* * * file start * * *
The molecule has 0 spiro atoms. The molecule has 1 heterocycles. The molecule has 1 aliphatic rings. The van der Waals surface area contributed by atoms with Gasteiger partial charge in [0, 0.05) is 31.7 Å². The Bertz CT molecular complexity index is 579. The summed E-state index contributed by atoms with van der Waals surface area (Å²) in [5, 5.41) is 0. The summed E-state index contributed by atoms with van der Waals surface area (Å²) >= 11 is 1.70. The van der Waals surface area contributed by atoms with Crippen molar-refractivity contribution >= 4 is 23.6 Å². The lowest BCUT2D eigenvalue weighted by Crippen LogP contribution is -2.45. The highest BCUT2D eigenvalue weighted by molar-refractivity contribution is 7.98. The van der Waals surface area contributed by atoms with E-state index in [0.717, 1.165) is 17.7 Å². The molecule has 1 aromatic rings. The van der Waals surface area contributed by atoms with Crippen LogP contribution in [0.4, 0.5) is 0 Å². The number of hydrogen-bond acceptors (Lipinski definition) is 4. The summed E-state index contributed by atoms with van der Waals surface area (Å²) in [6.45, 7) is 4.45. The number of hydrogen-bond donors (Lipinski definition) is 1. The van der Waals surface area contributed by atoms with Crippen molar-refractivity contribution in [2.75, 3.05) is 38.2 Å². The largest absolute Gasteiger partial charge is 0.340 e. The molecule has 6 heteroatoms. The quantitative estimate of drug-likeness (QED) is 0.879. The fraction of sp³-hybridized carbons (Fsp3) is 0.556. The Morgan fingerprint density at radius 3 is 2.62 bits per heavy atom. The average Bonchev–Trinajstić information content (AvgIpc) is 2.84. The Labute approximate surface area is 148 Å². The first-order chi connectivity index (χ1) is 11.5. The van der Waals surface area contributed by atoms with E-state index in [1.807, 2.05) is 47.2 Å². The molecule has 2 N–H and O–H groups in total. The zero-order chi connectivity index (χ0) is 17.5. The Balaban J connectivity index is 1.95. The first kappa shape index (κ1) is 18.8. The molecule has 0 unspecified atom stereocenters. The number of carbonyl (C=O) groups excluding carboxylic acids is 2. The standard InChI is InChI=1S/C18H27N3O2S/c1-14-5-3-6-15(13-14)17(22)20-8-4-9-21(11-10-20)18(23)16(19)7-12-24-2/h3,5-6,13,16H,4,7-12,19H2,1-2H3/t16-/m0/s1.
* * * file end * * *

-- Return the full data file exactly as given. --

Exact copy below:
The molecule has 0 spiro atoms. The molecule has 1 heterocycles. The molecule has 1 aliphatic rings. The van der Waals surface area contributed by atoms with Gasteiger partial charge in [0, 0.05) is 31.7 Å². The Bertz CT molecular complexity index is 579. The summed E-state index contributed by atoms with van der Waals surface area (Å²) in [5, 5.41) is 0. The summed E-state index contributed by atoms with van der Waals surface area (Å²) >= 11 is 1.70. The van der Waals surface area contributed by atoms with Crippen molar-refractivity contribution >= 4 is 23.6 Å². The lowest BCUT2D eigenvalue weighted by Crippen LogP contribution is -2.45. The highest BCUT2D eigenvalue weighted by molar-refractivity contribution is 7.98. The van der Waals surface area contributed by atoms with E-state index in [0.717, 1.165) is 17.7 Å². The molecule has 1 aromatic rings. The van der Waals surface area contributed by atoms with Crippen LogP contribution in [0.4, 0.5) is 0 Å². The number of hydrogen-bond acceptors (Lipinski definition) is 4. The summed E-state index contributed by atoms with van der Waals surface area (Å²) in [6.45, 7) is 4.45. The number of hydrogen-bond donors (Lipinski definition) is 1. The van der Waals surface area contributed by atoms with Crippen molar-refractivity contribution in [2.75, 3.05) is 38.2 Å². The largest absolute Gasteiger partial charge is 0.340 e. The molecule has 6 heteroatoms. The quantitative estimate of drug-likeness (QED) is 0.879. The fraction of sp³-hybridized carbons (Fsp3) is 0.556. The Morgan fingerprint density at radius 3 is 2.62 bits per heavy atom. The average Bonchev–Trinajstić information content (AvgIpc) is 2.84. The Labute approximate surface area is 148 Å². The first-order chi connectivity index (χ1) is 11.5. The van der Waals surface area contributed by atoms with E-state index in [1.807, 2.05) is 47.2 Å². The molecule has 2 N–H and O–H groups in total. The zero-order chi connectivity index (χ0) is 17.5. The Balaban J connectivity index is 1.95. The first kappa shape index (κ1) is 18.8. The molecule has 0 unspecified atom stereocenters. The number of carbonyl (C=O) groups excluding carboxylic acids is 2. The standard InChI is InChI=1S/C18H27N3O2S/c1-14-5-3-6-15(13-14)17(22)20-8-4-9-21(11-10-20)18(23)16(19)7-12-24-2/h3,5-6,13,16H,4,7-12,19H2,1-2H3/t16-/m0/s1.